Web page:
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Patient specific pre-operative plan for orthopedic surgery: from software to guides

Graaf, J.W. van der (2019) Patient specific pre-operative plan for orthopedic surgery: from software to guides.

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Abstract:With the increasing complexity of current day surgery, a 3-dimensional surgical plan is often needed. These can be difficult and time consuming to make. The current study aims to improve the workflow of creating pre-operative plans in orthopedic surgery. For this purpose, a graphical user-interface (GUI) was created in which a surgical plan can be manipulated by the physician. First, four clinical cases were described in which a preoperative surgical plan is created in combination with patient specific instrumentation (PSI). The four cases were used to obtain input for the different user and system requirements for the GUI. Three different types of visualization (2D, 3D and hybrid) were evaluated to determine the most suitable method for a physician to interact with a 3D surgical planning. The usability and accuracy of the software was investigated. MeVisLab was used to create software in which pedicle screws can be planned for spinal fusion surgery. In total 15 users were included in this research. The participants had to place six pedicle screws in three different vertebrae. Two criteria were given for the screw placement: 1. the screw must be placed inside the pedicle; 2. the screw must be placed parallel to the vertebral body. The time needed per screw was recorded. A system usability scale (SUS) was filled in as well as a confidence score, to determine how confident the user is, that the planning is correct. The screw position was evaluated automatically, calculating the angle between the screw and the vertebral body. Screws that penetrated the pedicle wall or the vertebral body were automatically found. An average SUS of 78,5 was found for all three visualization methods, scoring between good and excellent. However, no significant differences in usability (SUS) and confidence score were found. In total time needed, the hybrid method worked significantly faster than the 2D method. The screw angle was significantly larger in 3D compared to hybrid. All other results were not statistically different. In this research four cases are presented in which a PSI surgical guide was successfully used. This research proves it is possible to create an intuitive user interface which allows physicians to create a surgical plan. A better visualization can be made of a surgical plan for PSI’s. With a combination of the 2D and hybrid method all information is clearly visualized to assess whether screws are correctly placed.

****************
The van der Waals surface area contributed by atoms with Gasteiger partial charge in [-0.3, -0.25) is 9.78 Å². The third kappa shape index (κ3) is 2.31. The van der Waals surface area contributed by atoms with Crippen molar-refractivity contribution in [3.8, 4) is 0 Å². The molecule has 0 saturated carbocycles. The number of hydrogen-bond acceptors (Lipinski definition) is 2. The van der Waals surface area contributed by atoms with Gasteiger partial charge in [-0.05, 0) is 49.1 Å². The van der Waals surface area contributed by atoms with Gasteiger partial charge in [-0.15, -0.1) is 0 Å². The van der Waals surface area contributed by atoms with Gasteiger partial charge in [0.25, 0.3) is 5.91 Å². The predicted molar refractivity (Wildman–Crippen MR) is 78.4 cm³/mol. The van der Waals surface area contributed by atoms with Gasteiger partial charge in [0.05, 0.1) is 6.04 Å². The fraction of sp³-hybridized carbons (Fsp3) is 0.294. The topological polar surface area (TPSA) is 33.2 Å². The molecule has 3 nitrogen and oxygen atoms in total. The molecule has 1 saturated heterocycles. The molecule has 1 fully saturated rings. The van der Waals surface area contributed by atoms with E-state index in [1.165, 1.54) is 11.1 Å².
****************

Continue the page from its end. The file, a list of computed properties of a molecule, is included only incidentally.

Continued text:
Item Type:Essay (Master)
Faculty:TNW: Science and Technology
Subject:44 medicine
Programme:Technical Medicine MSc (60033)
Link to this item:http://purl.utwente.nl/essays/80205
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